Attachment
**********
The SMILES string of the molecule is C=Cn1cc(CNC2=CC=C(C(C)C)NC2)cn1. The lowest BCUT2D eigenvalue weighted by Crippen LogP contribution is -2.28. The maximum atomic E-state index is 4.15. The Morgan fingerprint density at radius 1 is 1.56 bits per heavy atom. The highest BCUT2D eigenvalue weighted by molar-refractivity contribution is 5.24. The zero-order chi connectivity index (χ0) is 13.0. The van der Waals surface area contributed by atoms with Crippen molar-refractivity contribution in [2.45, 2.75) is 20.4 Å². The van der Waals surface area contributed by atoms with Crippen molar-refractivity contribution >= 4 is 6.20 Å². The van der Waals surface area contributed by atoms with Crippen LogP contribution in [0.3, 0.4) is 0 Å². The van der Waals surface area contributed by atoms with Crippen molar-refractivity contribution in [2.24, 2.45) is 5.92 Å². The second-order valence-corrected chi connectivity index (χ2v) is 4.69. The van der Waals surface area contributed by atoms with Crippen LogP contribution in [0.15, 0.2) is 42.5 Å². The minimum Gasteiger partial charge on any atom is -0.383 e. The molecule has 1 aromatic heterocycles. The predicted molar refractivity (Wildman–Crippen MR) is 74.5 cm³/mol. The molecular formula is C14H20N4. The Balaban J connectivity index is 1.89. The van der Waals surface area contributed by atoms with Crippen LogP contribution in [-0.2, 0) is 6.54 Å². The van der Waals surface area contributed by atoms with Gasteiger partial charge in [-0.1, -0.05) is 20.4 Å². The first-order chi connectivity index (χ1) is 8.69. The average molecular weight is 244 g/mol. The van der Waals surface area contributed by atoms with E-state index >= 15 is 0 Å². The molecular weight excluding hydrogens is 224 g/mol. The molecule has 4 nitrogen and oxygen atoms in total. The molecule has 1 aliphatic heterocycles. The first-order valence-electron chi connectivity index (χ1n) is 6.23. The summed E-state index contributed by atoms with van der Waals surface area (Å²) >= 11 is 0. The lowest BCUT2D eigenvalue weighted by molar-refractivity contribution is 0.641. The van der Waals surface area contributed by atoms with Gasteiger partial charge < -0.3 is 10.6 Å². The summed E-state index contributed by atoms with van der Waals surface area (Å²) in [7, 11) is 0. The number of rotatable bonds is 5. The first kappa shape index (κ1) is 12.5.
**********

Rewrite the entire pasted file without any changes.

The SMILES string of the molecule is C=Cn1cc(CNC2=CC=C(C(C)C)NC2)cn1. The lowest BCUT2D eigenvalue weighted by Crippen LogP contribution is -2.28. The maximum atomic E-state index is 4.15. The Morgan fingerprint density at radius 1 is 1.56 bits per heavy atom. The highest BCUT2D eigenvalue weighted by molar-refractivity contribution is 5.24. The zero-order chi connectivity index (χ0) is 13.0. The van der Waals surface area contributed by atoms with Crippen molar-refractivity contribution in [2.45, 2.75) is 20.4 Å². The van der Waals surface area contributed by atoms with Crippen molar-refractivity contribution >= 4 is 6.20 Å². The van der Waals surface area contributed by atoms with Crippen LogP contribution in [0.3, 0.4) is 0 Å². The van der Waals surface area contributed by atoms with Crippen molar-refractivity contribution in [2.24, 2.45) is 5.92 Å². The second-order valence-corrected chi connectivity index (χ2v) is 4.69. The van der Waals surface area contributed by atoms with Crippen LogP contribution in [0.15, 0.2) is 42.5 Å². The minimum Gasteiger partial charge on any atom is -0.383 e. The molecule has 1 aromatic heterocycles. The predicted molar refractivity (Wildman–Crippen MR) is 74.5 cm³/mol. The molecular formula is C14H20N4. The Balaban J connectivity index is 1.89. The van der Waals surface area contributed by atoms with Crippen LogP contribution in [-0.2, 0) is 6.54 Å². The van der Waals surface area contributed by atoms with Gasteiger partial charge in [-0.1, -0.05) is 20.4 Å². The first-order chi connectivity index (χ1) is 8.69. The average molecular weight is 244 g/mol. The van der Waals surface area contributed by atoms with E-state index >= 15 is 0 Å². The molecular weight excluding hydrogens is 224 g/mol. The molecule has 4 nitrogen and oxygen atoms in total. The molecule has 1 aliphatic heterocycles. The first-order valence-electron chi connectivity index (χ1n) is 6.23. The summed E-state index contributed by atoms with van der Waals surface area (Å²) >= 11 is 0. The lowest BCUT2D eigenvalue weighted by molar-refractivity contribution is 0.641. The van der Waals surface area contributed by atoms with Gasteiger partial charge < -0.3 is 10.6 Å². The summed E-state index contributed by atoms with van der Waals surface area (Å²) in [7, 11) is 0. The number of rotatable bonds is 5. The first kappa shape index (κ1) is 12.5.